NASA Outlines Plan For Possible Government Shutdown
Lee Rannals for redOrbit.com – Your Universe Online
With the Senate and House still debating Obamacare, the government is heading towards a potential shutdown tonight, and NASA has already devised a plan in case that scenario plays out.
NASA released a five-page document last Friday detailing the steps the space agency would be taking if government agencies were to halt. NASA said its revised shutdown plan insures that routine activities carried out by employees, contractor employees, and facilities could come to an end in just half a day.
“Depending on when a shutdown occurs, certain specific activities, for example equipment tests and research that may be underway at the time of a hiatus, may require longer to conduct an orderly shutdown in order to eliminate the risk of personnel and to preserve the government property involved,” wrote NASA’s Chief Financial Officer Elizabeth M. Robinson.
A few employees at NASA would need to stick around even if the agency were to shutdown in order to maintain activities in space, including those involved in watching hazardous operations as well as helping out with the International Space Station (ISS). However, these individuals who would still be needed at work would not be getting paid for their time there.
NASA said its Center Directors will determine which activities will have to continue, and from there figure out which employees will be contributing to those activities. All other employees would be furloughed immediately after an “orderly shutdown.”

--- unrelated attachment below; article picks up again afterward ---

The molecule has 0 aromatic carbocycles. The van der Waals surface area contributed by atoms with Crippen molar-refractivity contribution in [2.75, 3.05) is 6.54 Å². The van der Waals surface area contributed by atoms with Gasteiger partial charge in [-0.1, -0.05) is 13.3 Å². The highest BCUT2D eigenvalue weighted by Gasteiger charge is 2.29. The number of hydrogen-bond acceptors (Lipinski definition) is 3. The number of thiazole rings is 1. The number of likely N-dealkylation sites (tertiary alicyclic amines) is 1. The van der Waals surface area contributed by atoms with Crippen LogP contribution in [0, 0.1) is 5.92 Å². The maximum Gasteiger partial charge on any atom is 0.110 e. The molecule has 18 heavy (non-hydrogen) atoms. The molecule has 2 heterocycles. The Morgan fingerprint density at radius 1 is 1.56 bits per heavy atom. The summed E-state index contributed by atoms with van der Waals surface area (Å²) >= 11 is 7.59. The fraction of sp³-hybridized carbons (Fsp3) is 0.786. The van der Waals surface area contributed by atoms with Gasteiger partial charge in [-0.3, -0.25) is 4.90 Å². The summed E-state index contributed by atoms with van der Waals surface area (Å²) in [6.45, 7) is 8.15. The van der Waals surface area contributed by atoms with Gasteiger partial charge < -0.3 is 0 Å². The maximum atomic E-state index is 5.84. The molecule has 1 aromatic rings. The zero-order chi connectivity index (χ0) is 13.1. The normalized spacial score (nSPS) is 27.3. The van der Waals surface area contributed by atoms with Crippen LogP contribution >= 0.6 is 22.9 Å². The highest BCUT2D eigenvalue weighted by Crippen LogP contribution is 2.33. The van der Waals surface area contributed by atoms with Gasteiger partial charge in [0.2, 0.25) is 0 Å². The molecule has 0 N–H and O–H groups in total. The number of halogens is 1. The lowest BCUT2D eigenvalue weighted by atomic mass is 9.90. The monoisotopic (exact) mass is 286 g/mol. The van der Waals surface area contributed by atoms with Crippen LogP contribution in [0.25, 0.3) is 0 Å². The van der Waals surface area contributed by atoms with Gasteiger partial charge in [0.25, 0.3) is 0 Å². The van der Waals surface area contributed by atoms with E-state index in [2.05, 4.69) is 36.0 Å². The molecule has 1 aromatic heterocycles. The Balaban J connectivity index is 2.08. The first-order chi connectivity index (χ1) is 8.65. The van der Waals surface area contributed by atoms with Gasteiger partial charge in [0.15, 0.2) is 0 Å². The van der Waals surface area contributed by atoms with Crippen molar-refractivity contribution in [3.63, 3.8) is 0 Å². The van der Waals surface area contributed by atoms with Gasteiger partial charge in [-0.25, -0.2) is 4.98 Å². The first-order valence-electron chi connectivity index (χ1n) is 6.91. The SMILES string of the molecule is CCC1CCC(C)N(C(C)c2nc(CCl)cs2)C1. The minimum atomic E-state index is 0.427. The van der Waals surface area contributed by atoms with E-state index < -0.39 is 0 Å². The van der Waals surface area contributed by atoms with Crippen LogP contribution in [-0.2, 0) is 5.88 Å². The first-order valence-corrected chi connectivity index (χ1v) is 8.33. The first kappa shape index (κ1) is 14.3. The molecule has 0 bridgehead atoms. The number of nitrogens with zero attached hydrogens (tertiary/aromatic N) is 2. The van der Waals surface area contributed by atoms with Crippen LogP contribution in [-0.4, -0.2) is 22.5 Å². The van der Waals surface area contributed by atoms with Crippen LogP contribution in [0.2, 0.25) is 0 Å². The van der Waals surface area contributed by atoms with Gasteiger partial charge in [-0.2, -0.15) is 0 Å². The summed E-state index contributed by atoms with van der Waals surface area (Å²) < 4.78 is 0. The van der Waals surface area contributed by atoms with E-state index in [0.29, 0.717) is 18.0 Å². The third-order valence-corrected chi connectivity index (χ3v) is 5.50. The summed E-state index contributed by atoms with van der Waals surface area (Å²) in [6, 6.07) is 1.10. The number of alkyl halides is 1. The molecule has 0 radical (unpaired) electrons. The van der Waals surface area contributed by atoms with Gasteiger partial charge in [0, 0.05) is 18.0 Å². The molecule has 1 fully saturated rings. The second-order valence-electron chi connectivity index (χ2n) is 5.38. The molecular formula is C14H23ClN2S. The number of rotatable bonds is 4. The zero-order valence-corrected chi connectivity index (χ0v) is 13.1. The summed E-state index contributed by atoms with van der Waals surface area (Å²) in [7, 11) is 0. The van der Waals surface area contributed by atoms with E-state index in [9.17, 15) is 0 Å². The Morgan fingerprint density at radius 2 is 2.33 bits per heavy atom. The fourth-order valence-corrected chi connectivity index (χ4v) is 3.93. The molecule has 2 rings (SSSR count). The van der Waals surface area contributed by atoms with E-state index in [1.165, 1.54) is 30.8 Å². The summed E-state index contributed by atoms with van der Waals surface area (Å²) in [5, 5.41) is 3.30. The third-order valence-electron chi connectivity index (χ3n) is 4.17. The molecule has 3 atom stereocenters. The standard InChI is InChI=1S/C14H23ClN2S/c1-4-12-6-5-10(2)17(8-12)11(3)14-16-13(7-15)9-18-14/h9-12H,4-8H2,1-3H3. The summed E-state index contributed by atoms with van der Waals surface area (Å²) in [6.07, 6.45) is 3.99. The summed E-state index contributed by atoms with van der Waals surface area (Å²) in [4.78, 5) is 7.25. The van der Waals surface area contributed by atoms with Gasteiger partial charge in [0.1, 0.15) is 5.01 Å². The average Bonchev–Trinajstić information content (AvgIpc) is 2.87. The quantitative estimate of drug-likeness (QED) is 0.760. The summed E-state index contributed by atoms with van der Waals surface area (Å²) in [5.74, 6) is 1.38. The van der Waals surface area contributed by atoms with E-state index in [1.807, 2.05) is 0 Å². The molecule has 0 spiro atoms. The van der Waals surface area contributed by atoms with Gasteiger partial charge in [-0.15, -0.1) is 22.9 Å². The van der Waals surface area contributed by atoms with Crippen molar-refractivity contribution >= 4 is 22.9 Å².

NASA is currently operating the space station with a crew of six astronauts and cosmonauts. The space agency said that in order to protect the life of the crew as well as the assets themselves it would continue to support planned operations of the ISS during any funding hiatus. NASA also said it would closely monitor the impact of an extended shutdown to determine if crew transportation or cargo resupply services are required to mitigate imminent threats to life and property on the ISS.
If a satellite mission is in the operations phase, NASA said it will continue operations that are essential to ensure the safety of that satellite and the data received from it. However, if a satellite mission has not launched yet, the space agency will hold off on carrying out that project.
Private contractors who are continuing to work under the provisions are being instructed to preserve resources and limit contractual expenditures.
This plan will be put into action if a stop-gap spending bill for the new fiscal year is not passed before midnight on Monday. This would be the first time government agencies and programs have closed their doors in 17 years.